YouTube monetization - how to make money off your views

Is there a ratio of advertising income you can expect on YouTube based on views/subscribers? For example, for every 1000 subscribers how much ad revenue can you expect? Is there a ratio that works? What other ways can you earn revenue off your audience?


Not really. It depends on several factors: how engaged is your audience (how many of your videos do those subscribers watch?), where your videos are watched (US CPMs [the amount you make for every 1,000 views] can be several times of those outside the US), how many of your views are on mobile (a lower percentage of mobile videos are monetized), and how much of your inventory can YouTube sell (YouTube does not usually sell ads on 100% of your views).

Aside from advertising (which you split with YouTube), you can also make money through product sponsorships, product placement, show sponsorships (mention a product or wear a particular brand during your shows) - you usually don't have to split these earnings with YouTube.

I run a Multi Channel Network on YouTube since 2009. I'm YouTube Certified in Audience Growth and Digital Rights.

Feel free to contact me for more info.

Answered 9 years ago

The amount of money that you make on YouTube definitely varies, but typically most people say they're getting somewhere around $2 per thousand views on average. It depends on a number of factors such as where those views are coming from (ie. which countries), who they're coming from (ie. age and sex), what your content is about, and what else you've got going on with your channel in terms of the videos, views, subscribers, etc.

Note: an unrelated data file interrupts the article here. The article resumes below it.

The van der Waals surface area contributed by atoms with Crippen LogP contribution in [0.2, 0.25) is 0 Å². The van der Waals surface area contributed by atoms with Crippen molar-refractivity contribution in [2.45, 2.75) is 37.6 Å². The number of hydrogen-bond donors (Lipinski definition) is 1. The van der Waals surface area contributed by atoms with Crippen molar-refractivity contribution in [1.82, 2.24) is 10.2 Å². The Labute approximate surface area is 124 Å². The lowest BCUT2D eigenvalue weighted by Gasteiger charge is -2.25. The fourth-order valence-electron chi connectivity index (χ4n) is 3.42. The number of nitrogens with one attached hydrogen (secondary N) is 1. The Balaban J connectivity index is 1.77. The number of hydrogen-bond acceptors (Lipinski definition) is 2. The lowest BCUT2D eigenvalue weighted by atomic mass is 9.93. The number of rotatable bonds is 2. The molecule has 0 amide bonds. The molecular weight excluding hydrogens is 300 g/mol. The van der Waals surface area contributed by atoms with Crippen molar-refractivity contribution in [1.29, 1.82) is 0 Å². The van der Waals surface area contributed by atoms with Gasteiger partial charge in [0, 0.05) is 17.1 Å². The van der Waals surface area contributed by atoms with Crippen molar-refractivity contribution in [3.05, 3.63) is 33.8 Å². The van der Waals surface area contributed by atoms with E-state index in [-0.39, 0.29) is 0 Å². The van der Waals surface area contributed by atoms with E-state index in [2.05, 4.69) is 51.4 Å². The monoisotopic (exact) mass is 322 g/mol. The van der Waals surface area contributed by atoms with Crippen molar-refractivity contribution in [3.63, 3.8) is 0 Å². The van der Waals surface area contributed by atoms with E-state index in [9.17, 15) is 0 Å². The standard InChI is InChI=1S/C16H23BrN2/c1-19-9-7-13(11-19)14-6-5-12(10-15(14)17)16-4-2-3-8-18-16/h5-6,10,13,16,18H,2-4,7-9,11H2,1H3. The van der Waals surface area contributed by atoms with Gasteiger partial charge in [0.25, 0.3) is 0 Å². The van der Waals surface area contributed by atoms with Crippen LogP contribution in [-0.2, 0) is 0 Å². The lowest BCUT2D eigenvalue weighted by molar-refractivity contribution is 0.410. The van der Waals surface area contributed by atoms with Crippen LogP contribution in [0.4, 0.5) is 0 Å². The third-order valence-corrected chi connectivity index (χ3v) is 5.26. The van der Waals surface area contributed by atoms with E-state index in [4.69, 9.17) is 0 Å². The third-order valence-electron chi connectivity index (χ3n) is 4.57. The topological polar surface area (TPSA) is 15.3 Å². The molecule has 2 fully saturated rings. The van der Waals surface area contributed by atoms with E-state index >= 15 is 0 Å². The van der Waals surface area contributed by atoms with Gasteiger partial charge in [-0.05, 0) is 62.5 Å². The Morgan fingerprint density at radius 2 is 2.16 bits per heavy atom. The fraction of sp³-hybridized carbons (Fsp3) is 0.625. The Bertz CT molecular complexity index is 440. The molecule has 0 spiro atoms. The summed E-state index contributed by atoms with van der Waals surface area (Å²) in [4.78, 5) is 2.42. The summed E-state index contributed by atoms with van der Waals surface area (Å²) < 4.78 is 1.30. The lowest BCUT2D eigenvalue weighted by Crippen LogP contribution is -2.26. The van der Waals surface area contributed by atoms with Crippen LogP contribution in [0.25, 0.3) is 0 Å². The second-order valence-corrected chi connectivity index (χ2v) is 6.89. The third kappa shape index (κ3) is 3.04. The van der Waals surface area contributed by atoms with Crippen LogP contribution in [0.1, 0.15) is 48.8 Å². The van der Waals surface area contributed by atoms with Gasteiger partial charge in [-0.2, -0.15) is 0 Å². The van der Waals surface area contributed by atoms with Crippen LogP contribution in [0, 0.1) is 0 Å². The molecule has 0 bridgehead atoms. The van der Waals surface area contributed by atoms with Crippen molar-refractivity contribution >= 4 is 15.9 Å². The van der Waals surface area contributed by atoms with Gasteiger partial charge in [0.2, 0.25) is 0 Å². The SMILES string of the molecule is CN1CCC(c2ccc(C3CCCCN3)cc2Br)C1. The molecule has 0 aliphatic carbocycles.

Many YouTubers earn revenue from selling merchandise, music on iTunes when relevant, affiliate promotions, and brand deals (ie. sponsorship and product placement). The majority of the bigger content creators on YouTube don't make most of their income from Adsense because they can often get a sponsor to pay MUCH higher CPM's ($ per 1000 views) or even a good flat rate amount for promotion/endorsement in a video.

Answered 9 years ago

The ad income will vary drastically based on who is viewing your content and if you can have your inventory direct sold or if you're using google to fill it and if you have an MCN taking a cut, etc. But let's break it down:

Let’s assume you're part of an MCN, and you're getting a $5 CPM (probably likely). YouTube takes 45% off the top, and then you have to give a percentage to your MCN (let's say 25%). Here's how that would break out:
$5.00 CPM
$5.00 CPM x 55% to channel (after 45% goes to YouTube) = $2.75
45% of views are monetized ~ $1.24 (odds are most of your views won't have ads)
25% goes to MCN ~ $1.15
Total to creator ~ $1.15 per thousand views

I literally just did a blog post about this, you can read that here ( But, long story short, YouTube can be a great platform to cultivate an audience, and from there you can channel the audience to any number of revenue opportunities (Merch, etc). Hope that helps.

Answered 9 years ago

I've monetized my own YouTube channel by offering online courses.

With a very small channel I've seen some quick revenues.

My stats:
- 12 videos
- 150,000 views approx.
- 2100 subscribers

- on YouTube = $0
- from online courses sold through YouTube - $10k+ per month

If you're interested I put together a series of blog posts about how to do this here:

Answered 7 years ago

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